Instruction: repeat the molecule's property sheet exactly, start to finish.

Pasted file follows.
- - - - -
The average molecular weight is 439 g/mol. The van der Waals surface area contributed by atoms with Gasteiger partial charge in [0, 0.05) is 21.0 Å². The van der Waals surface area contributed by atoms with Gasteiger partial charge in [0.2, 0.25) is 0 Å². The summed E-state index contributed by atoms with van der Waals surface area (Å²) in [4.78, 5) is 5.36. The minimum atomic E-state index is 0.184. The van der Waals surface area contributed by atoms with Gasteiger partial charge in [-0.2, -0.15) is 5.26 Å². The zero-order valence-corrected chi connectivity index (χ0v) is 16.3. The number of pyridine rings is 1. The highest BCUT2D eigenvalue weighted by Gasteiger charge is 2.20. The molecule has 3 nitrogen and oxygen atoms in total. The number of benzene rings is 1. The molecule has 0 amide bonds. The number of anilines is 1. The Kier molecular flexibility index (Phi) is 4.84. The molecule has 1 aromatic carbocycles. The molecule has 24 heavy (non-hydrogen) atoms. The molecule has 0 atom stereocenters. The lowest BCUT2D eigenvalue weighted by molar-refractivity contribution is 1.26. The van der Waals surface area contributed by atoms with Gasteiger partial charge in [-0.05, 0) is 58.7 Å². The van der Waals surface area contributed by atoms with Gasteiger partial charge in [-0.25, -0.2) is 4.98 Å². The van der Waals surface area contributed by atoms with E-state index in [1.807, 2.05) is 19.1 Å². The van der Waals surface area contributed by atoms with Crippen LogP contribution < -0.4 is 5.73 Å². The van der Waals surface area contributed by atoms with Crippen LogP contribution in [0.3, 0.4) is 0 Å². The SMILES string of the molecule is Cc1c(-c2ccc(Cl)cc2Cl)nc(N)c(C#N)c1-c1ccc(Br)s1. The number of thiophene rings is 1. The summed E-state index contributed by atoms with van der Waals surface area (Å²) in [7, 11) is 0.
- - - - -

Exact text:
The average molecular weight is 439 g/mol. The van der Waals surface area contributed by atoms with Gasteiger partial charge in [0, 0.05) is 21.0 Å². The van der Waals surface area contributed by atoms with Gasteiger partial charge in [0.2, 0.25) is 0 Å². The summed E-state index contributed by atoms with van der Waals surface area (Å²) in [4.78, 5) is 5.36. The minimum atomic E-state index is 0.184. The van der Waals surface area contributed by atoms with Gasteiger partial charge in [-0.2, -0.15) is 5.26 Å². The zero-order valence-corrected chi connectivity index (χ0v) is 16.3. The number of pyridine rings is 1. The highest BCUT2D eigenvalue weighted by Gasteiger charge is 2.20. The molecule has 3 nitrogen and oxygen atoms in total. The number of benzene rings is 1. The molecule has 0 amide bonds. The number of anilines is 1. The Kier molecular flexibility index (Phi) is 4.84. The molecule has 1 aromatic carbocycles. The molecule has 24 heavy (non-hydrogen) atoms. The molecule has 0 atom stereocenters. The lowest BCUT2D eigenvalue weighted by molar-refractivity contribution is 1.26. The van der Waals surface area contributed by atoms with Gasteiger partial charge in [-0.05, 0) is 58.7 Å². The van der Waals surface area contributed by atoms with Gasteiger partial charge in [-0.25, -0.2) is 4.98 Å². The van der Waals surface area contributed by atoms with E-state index in [1.807, 2.05) is 19.1 Å². The van der Waals surface area contributed by atoms with Crippen LogP contribution < -0.4 is 5.73 Å². The van der Waals surface area contributed by atoms with Crippen LogP contribution in [0.3, 0.4) is 0 Å². The SMILES string of the molecule is Cc1c(-c2ccc(Cl)cc2Cl)nc(N)c(C#N)c1-c1ccc(Br)s1. The number of thiophene rings is 1. The summed E-state index contributed by atoms with van der Waals surface area (Å²) in [7, 11) is 0.